Big Ben is named after its builder Sir Benjamin (Benjamin Hall) when it was built in 1859, hence the name “Big Ben”. In 1859, the clock was produced under the supervision of Sir Benjamin Hall, the then Minister of Works. The “Big Ben” clock is regarded as a symbol of London. Anyone who visits London will not want to see Big Ben and stand on the bridge to admire this unique building in London. The entire Palace of Westminster was destroyed by fire in 1834. The current 97-meter-high clock tower was built when Queen Victoria ascended the throne in 1837. The big clock was built in 1856 and named after Sir Benjamin, the first supervisor of the construction project, and it was called “BIG BEN” (Big Ben). The clock cracked in 1857 and was recast in 1859.
Big Ben is indeed a bit cumbersome. The dial is 7 meters in diameter, has four clock faces, the length of the hour and minute hands are 2.75 meters and 4.27 meters, respectively, the pendulum weighs 305 kilograms, and the total weight of the clock is 13.5 tons. British Parliament Building It turned out that Big Ben was not inlaid. In 1834, a fire was caused by a large number of government documents being burned in the furnace of the Parliament Building. The northeast corner was supervised by Sir Benjamin Hall, the Minister of Works at the time, and cost 27,000 pounds. To commemorate his achievements, it was named Big Ben, which was originally Benjamin’s nickname.
“Big Ben” suddenly stopped for an hour and a half on the evening of May 27, 2005. Technicians still don’t understand why this 147-year-old clock “strikes”? An engineer of the British Parliament Building said on the 28th that Big Ben on the 95-meter-high clock tower on the east side of the Parliament building malfunctioned at 10:07 pm local time on the 27th, and its minute hand stopped rotating. Then, the minute hand began to rotate slowly and stopped again at 10:20. This stopped for one and a half hours before returning to normal.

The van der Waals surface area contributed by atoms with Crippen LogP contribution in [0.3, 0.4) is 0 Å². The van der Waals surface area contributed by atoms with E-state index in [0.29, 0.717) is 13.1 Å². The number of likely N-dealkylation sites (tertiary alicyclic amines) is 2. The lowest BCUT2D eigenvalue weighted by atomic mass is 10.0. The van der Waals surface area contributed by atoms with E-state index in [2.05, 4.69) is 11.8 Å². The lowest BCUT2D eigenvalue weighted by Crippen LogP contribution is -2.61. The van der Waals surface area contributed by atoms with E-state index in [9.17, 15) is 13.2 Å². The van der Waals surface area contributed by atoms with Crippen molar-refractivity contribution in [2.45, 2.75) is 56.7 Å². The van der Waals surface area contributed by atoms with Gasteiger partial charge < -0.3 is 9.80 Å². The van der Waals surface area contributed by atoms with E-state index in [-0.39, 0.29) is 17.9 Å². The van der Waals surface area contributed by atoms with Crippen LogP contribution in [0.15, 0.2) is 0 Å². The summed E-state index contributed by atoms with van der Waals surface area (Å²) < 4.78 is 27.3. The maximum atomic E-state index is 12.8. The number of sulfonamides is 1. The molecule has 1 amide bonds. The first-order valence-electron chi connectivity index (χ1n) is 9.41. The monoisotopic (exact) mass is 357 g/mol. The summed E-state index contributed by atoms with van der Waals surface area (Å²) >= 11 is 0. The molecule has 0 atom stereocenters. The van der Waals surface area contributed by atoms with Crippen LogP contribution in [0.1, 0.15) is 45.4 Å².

Some people speculate that the hot weather may have caused the problem. The highest temperature in London on the 28th reached 31.8°C. The Meteorological Department said it was the hottest day in May in England since 1953. But the parliament building engineer believes that this statement lacks basis. “We learned that there was a slight malfunction, but then it started to operate again,” he said.
Big Ben has always been known for its punctuality. The indiscriminate bombing of London by Nazi Germany in World War II also failed to destroy it. However, after all, there is an “advanced age” who is more than a hundred years old, and it has also had some minor problems. For example, on New Year’s Day in 1962, heavy snow made it’s zero o’clock sound 10 minutes later than normal. In 1976, Big Ben was shut down for a time due to a problem with a small part. In addition, on August 30, 1997, it also unexpectedly stopped.
On May 31, 2009, Big Ben celebrated its 150th birthday, and on July 11, 1859, Big Ben reported the time on the hour for the first time. According to the British watchmaker in charge of Big Ben, Big Ben loses power every three days, so they have to climb three times a week to wind it. At the same time, they can adjust the speed of Big Ben by adjusting the small coins placed above the pendulum. For example, adding a 1 penny coin is equivalent to adjusting the watch for 0.4 seconds in a day. It seems that time is money, and it does well in Big Ben.